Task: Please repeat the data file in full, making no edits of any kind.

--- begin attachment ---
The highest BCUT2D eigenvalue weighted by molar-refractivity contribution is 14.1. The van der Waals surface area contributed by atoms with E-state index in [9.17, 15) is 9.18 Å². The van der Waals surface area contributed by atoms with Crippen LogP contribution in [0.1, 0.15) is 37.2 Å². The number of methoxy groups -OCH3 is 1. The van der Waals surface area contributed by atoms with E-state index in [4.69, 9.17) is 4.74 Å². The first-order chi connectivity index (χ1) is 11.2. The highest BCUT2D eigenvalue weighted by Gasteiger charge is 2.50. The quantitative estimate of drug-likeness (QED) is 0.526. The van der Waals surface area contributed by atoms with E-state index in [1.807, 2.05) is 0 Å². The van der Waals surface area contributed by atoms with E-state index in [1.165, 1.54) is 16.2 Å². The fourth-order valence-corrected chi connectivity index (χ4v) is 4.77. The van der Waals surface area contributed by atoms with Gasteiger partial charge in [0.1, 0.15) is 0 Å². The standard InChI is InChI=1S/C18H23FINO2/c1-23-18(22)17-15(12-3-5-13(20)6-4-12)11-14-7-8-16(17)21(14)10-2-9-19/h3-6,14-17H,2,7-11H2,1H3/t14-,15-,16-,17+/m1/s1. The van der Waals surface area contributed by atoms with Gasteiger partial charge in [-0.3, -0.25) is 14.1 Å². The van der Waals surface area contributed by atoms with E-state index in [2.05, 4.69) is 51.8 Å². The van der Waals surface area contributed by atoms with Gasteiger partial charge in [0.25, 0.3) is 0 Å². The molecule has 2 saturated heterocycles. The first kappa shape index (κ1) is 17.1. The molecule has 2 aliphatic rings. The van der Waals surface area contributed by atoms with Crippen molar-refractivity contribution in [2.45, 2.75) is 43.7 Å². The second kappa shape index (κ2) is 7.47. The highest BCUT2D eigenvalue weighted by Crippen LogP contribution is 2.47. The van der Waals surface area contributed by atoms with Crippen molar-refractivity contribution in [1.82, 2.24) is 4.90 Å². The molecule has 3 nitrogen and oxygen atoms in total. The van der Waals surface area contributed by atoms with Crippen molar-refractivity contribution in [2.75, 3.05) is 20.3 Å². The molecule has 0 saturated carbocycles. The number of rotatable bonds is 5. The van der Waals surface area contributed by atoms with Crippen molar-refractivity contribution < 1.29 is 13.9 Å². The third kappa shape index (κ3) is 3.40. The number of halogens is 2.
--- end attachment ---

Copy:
The highest BCUT2D eigenvalue weighted by molar-refractivity contribution is 14.1. The van der Waals surface area contributed by atoms with E-state index in [9.17, 15) is 9.18 Å². The van der Waals surface area contributed by atoms with Crippen LogP contribution in [0.1, 0.15) is 37.2 Å². The number of methoxy groups -OCH3 is 1. The van der Waals surface area contributed by atoms with E-state index in [4.69, 9.17) is 4.74 Å². The first-order chi connectivity index (χ1) is 11.2. The highest BCUT2D eigenvalue weighted by Gasteiger charge is 2.50. The quantitative estimate of drug-likeness (QED) is 0.526. The van der Waals surface area contributed by atoms with E-state index in [1.807, 2.05) is 0 Å². The van der Waals surface area contributed by atoms with E-state index in [1.165, 1.54) is 16.2 Å². The fourth-order valence-corrected chi connectivity index (χ4v) is 4.77. The van der Waals surface area contributed by atoms with Gasteiger partial charge in [0.1, 0.15) is 0 Å². The standard InChI is InChI=1S/C18H23FINO2/c1-23-18(22)17-15(12-3-5-13(20)6-4-12)11-14-7-8-16(17)21(14)10-2-9-19/h3-6,14-17H,2,7-11H2,1H3/t14-,15-,16-,17+/m1/s1. The van der Waals surface area contributed by atoms with Gasteiger partial charge in [-0.3, -0.25) is 14.1 Å². The van der Waals surface area contributed by atoms with E-state index in [2.05, 4.69) is 51.8 Å². The van der Waals surface area contributed by atoms with Gasteiger partial charge in [0.25, 0.3) is 0 Å². The molecule has 2 saturated heterocycles. The first kappa shape index (κ1) is 17.1. The molecule has 2 aliphatic rings. The van der Waals surface area contributed by atoms with Crippen molar-refractivity contribution in [2.45, 2.75) is 43.7 Å². The second kappa shape index (κ2) is 7.47. The highest BCUT2D eigenvalue weighted by Crippen LogP contribution is 2.47. The van der Waals surface area contributed by atoms with Crippen molar-refractivity contribution in [1.82, 2.24) is 4.90 Å². The molecule has 3 nitrogen and oxygen atoms in total. The van der Waals surface area contributed by atoms with Crippen molar-refractivity contribution in [2.75, 3.05) is 20.3 Å². The molecule has 0 saturated carbocycles. The number of rotatable bonds is 5. The van der Waals surface area contributed by atoms with Crippen molar-refractivity contribution < 1.29 is 13.9 Å². The third kappa shape index (κ3) is 3.40. The number of halogens is 2.